I had an idea what Carly and the Reaperman: Escape from the Underworld was about before I started. I mean, there is a giant floating skull called The Reaperman, so I didn’t expect Astrobot Rescue Mission levels of lightheartedness. I expected a dark and moody subject matter with some lackluster and formulaic platforming. Thankfully, I was only half right!
First of all, Carly and the Reaperman from Odd Raven Studios is a PSVR game so you’ll need the – wait for it – PSVR headset. You’ll also need the Dualshock 4. If you’re lucky enough to have a friend to play locally with, then you’ll need another DS4 or a set of the Move controllers. That’s right, it features cooperative play but only locally, so you’ll need to find someone who doesn’t mind being in the same room with you. I played a lot of single-player due to the issue I just laid out, and it was good, but it’s safe to say that the best way to play the game is with a friend.
The player with the PSVR headset will play as the Reaperman, while the social screen player plays as Carly. As the Reaperman, you’re a giant skull and a couple of skeleton hands. The best way to control him is with the Move controllers although you can use the DS4. Using the social screen, the second player will control Carly on an interesting puzzle/platforming adventure. Carly will need the Reaperman to manipulate the environment to proceed through each level. The Reaperman can use blocks and platforms to allow Carly to reach new heights, cross gaps, block lasers and more. Via the PSVR headset, the Reaperman can also see things that Carly can’t see on the social screen. This ups the difficulty and requires some good communication between players. Yelling at my son to just walk forward, while he insists he can’t, “there is no floor!” was pretty funny. If you play single player, this won’t apply. You’re playing as both characters and, therefore, can see everything. Most levels allow you to solve them at your own pace, but some feature a giant white void, slowly devouring the map and you if you don’t move fast enough. These levels upped the tension and offered a nice change of pace. The puzzles are fun, if not overly difficult, and there is some good PSVR style platforming here, but it’s the dark and macabre story that pulled me in.
As the game’s subtitle suggests, you’ll be helping strange shadow characters escape the underworld. As Carly and the Reaperman progress through each level, you’ll uncover clues about these characters that are stuck in this mysterious underworld. Some random crows you encounter will shed some light, but I stumbled on some surprisingly dark graffiti scattered about as well. When you finally clear a stage, you’ll learn about the poor soul who you just released from the underworld. After reading what feels like some kid’s obituary, you do it all over again for the next lost soul. The story and subtle clues are delivered in text bubbles from NPCs. Additionally, as I mentioned, some story context is available if you spend the time to search for it through each area. The story is delivered in a way that can be mostly ignored if you only came for the platforming and didn’t sign up for the saving all of the dead kids business, but you’d be missing out.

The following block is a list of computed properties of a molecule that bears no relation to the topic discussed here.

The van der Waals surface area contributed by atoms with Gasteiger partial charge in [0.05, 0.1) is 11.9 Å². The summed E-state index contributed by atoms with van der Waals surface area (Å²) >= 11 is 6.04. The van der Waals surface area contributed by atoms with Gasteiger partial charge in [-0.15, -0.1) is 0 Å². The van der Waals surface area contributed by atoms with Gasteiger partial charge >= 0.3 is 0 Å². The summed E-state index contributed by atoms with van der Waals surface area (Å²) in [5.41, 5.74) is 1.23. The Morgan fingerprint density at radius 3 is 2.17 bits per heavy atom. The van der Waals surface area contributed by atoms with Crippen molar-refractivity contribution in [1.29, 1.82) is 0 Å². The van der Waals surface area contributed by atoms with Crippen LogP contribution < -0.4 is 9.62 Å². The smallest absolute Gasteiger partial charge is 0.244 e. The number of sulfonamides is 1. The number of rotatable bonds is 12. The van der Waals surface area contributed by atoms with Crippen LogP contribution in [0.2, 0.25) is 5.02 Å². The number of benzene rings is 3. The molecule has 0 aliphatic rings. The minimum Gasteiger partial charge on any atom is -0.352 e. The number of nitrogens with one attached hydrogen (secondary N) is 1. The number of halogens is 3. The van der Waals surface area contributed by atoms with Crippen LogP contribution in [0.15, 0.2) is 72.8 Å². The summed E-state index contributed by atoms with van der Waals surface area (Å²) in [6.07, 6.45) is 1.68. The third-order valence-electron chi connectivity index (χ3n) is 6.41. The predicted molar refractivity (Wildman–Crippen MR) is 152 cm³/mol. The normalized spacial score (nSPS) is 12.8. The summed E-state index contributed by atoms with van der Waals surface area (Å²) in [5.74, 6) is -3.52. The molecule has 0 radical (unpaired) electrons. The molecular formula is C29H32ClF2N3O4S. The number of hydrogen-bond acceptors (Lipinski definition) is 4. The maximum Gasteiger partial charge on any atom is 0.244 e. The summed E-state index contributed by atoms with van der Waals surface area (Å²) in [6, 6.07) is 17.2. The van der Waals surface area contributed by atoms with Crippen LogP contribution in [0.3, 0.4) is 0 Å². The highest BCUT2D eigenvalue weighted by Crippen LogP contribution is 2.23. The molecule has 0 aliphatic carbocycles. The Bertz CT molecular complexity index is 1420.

I’m not sure there is much replayability, but you can expect up to 8 hours to help everyone escape the underworld if you collect all of the fireflies scattered about each level. So regardless if you play it again, there is enough here to get your money’s worth through a single playthrough. As you can see from the screenshots, the graphics aren’t mind-blowing, but the levels feature an art style that I personally love and the music, while minimalistic, feels just right.
The somber backstory is there if you want it, but that wouldn’t matter if the puzzle-solving and platforming couldn’t carry its weight. Thankfully, that isn’t a problem. Carly performs her platforming duties with all the necessary skills due to the fluid and responsive controls. Carly and the Reaperman may lack the polish of the larger studio produced Moss and Astrobot Rescue Mission, but the gameplay and controls feel just as good. In short, there is a lot to like here. Carly and The Reaperman is fun as a single-player experience, but if you have videogame playing partner in crime, then I’d consider this a must buy.
Carly and the Reaperman PSVR Review
Overall - Fantastic - 8/10
Carly and the Reaperman: Escape from the Underworld manages to be both fun and somber in a way I wasn’t expecting. While it may not be quite as polished as some of it’s more famous VR puzzle-platforming peers, it’s just as entertaining. It’s worth a look for single players but reaches near must-buy territory if you have a buddy nearby.
- Decent platforming and fun puzzle-solving
- Interesting use of social screen
- Couch co-op in VR is always good
- Dark and interesting story
- Couch co-op only, no online multiplayer
- Not as fun without a friend
Review Disclaimer: This review was carried out using a copy of the game provided by the publisher. For more information, please read our Review Policy.
Reviewed using base PS4.
When Jeremy isn’t writing books or playing video games, he’s living his life one random movie references at a time.